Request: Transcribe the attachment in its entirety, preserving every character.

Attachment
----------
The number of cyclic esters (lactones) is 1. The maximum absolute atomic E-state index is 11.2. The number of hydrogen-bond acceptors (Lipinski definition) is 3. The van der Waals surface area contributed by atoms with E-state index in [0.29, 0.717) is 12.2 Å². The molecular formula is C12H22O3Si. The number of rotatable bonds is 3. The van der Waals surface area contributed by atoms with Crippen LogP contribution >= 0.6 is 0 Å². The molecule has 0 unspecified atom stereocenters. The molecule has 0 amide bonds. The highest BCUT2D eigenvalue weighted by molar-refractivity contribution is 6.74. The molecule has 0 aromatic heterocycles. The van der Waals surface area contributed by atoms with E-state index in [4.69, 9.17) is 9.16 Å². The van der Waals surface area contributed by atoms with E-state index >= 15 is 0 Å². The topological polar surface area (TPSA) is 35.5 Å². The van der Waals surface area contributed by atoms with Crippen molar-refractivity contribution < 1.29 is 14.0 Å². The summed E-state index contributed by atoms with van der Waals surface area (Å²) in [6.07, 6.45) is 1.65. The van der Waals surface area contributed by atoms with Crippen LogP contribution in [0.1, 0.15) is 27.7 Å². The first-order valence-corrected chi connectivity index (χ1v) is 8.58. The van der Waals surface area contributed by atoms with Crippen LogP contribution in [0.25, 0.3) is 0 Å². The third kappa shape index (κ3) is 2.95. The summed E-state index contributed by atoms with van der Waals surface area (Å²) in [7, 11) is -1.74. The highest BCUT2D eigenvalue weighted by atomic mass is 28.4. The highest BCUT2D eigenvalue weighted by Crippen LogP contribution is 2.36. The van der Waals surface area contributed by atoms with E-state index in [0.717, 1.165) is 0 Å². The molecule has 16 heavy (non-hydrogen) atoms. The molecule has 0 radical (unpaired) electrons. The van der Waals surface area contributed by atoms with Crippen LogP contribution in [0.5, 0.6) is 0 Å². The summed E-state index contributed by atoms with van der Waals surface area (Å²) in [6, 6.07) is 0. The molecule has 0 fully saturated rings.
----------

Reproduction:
The number of cyclic esters (lactones) is 1. The maximum absolute atomic E-state index is 11.2. The number of hydrogen-bond acceptors (Lipinski definition) is 3. The van der Waals surface area contributed by atoms with E-state index in [0.29, 0.717) is 12.2 Å². The molecular formula is C12H22O3Si. The number of rotatable bonds is 3. The van der Waals surface area contributed by atoms with Crippen LogP contribution >= 0.6 is 0 Å². The molecule has 0 unspecified atom stereocenters. The molecule has 0 amide bonds. The highest BCUT2D eigenvalue weighted by molar-refractivity contribution is 6.74. The molecule has 0 aromatic heterocycles. The van der Waals surface area contributed by atoms with E-state index in [4.69, 9.17) is 9.16 Å². The van der Waals surface area contributed by atoms with E-state index >= 15 is 0 Å². The topological polar surface area (TPSA) is 35.5 Å². The van der Waals surface area contributed by atoms with Crippen molar-refractivity contribution < 1.29 is 14.0 Å². The summed E-state index contributed by atoms with van der Waals surface area (Å²) in [6.07, 6.45) is 1.65. The van der Waals surface area contributed by atoms with Crippen LogP contribution in [0.1, 0.15) is 27.7 Å². The first-order valence-corrected chi connectivity index (χ1v) is 8.58. The van der Waals surface area contributed by atoms with Crippen LogP contribution in [0.25, 0.3) is 0 Å². The third kappa shape index (κ3) is 2.95. The summed E-state index contributed by atoms with van der Waals surface area (Å²) in [7, 11) is -1.74. The highest BCUT2D eigenvalue weighted by atomic mass is 28.4. The highest BCUT2D eigenvalue weighted by Crippen LogP contribution is 2.36. The van der Waals surface area contributed by atoms with E-state index in [0.717, 1.165) is 0 Å². The molecule has 16 heavy (non-hydrogen) atoms. The molecule has 0 radical (unpaired) electrons. The van der Waals surface area contributed by atoms with Crippen LogP contribution in [0.5, 0.6) is 0 Å². The summed E-state index contributed by atoms with van der Waals surface area (Å²) in [6, 6.07) is 0. The molecule has 0 fully saturated rings.